Bolivia: President’s Chief of Staff Vouches That There Is No General Strike in Country and Asks COB to Make Sensible Decisions


La Paz, 10 May — The President’s Chief of Staff, Óscar Coca, said on Monday that no general strike is happening in Bolivia, referring to the indefinite general strike called by the Bolivian Workers’ Center (COB), and asked the leaders of this trade union organization to make sensible decisions on their demands.

In a press conference, Coca argued that the situation in the country is normal, according to the reports that he received from the capitals of all nine departments, midsize cities, and rural areas regarding whether there are sectors abiding by the COB’s strike tactic.

“We wish to make clear, beyond a shadow of doubt, that there is no general strike going on in this country.  It’s business as usual.  In some locations, there have been pressures to mobilize groups and paralyze daily activities, but that, I think, has been overcome completely by the determination of the people, citizens, to work, produce, and advance in this process of change,” he said.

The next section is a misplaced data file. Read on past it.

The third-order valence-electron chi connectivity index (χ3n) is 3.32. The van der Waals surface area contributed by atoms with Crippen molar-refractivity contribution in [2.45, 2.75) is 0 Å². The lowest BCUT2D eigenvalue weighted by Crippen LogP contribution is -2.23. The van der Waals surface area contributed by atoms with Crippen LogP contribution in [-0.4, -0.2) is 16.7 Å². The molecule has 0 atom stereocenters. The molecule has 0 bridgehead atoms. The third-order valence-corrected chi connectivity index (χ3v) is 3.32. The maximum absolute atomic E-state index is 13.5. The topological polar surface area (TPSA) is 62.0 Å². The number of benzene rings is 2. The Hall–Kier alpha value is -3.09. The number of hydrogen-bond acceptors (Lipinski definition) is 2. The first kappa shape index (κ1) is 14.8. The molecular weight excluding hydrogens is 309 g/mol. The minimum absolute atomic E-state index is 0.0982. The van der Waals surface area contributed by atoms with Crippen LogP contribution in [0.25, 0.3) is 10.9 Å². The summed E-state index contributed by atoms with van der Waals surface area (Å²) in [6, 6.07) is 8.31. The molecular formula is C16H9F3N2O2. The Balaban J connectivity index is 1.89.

The Chief of Staff exhorted the workers to maintain that attitude and to “not let themselves be swayed by some individuals who are rather in a state of adventurism that will come to no good,” for the country in his view is moving forward.

“The change will not be stopped.  Various social movements that are trying to work for the people, for the population, for citizens, are going to be in sync with the government, whose premise is working with the people and for the people, rather than serving ourselves at the expense of the people,” he vouched.

Hours before, he had announced that the government signed a document with the leaders of the COB regarding some agreements reached on the drafting of a new Pension Law which will lower the retirement age of miners to 56 and that of other workers to 58.

He said that, in the meetings that began last Friday and lasted into the early morning of Monday, various points were clarified, leaving open the possibility of continuing discussion in future meetings.

“In our view, there is no longer any reason to apply any pressure tactic.  I think that in the next several hours they will consider that, and we expect them to make a sensible tactical decision,” he opined.

Despite the accords, a splinter group of the Bolivian Workers Center launched a march from the Andean town of Caracollo to La Paz, demanding a higher wage increase than the 5% decreed by the government.  The march consisted of less than 300 leaders, a majority of whom are miners, manufacturing workers, teachers, and health care workers.

The original article “Ministro de la Presidencia asegura que no hay ningún paro en el país y pide decisión sensata a la COB” was published by Agencia Boliviana de Información on 10 May 2010.  Translation by Yoshie Furuhashi (@yoshiefuruhashi | yoshie.furuhashi [at]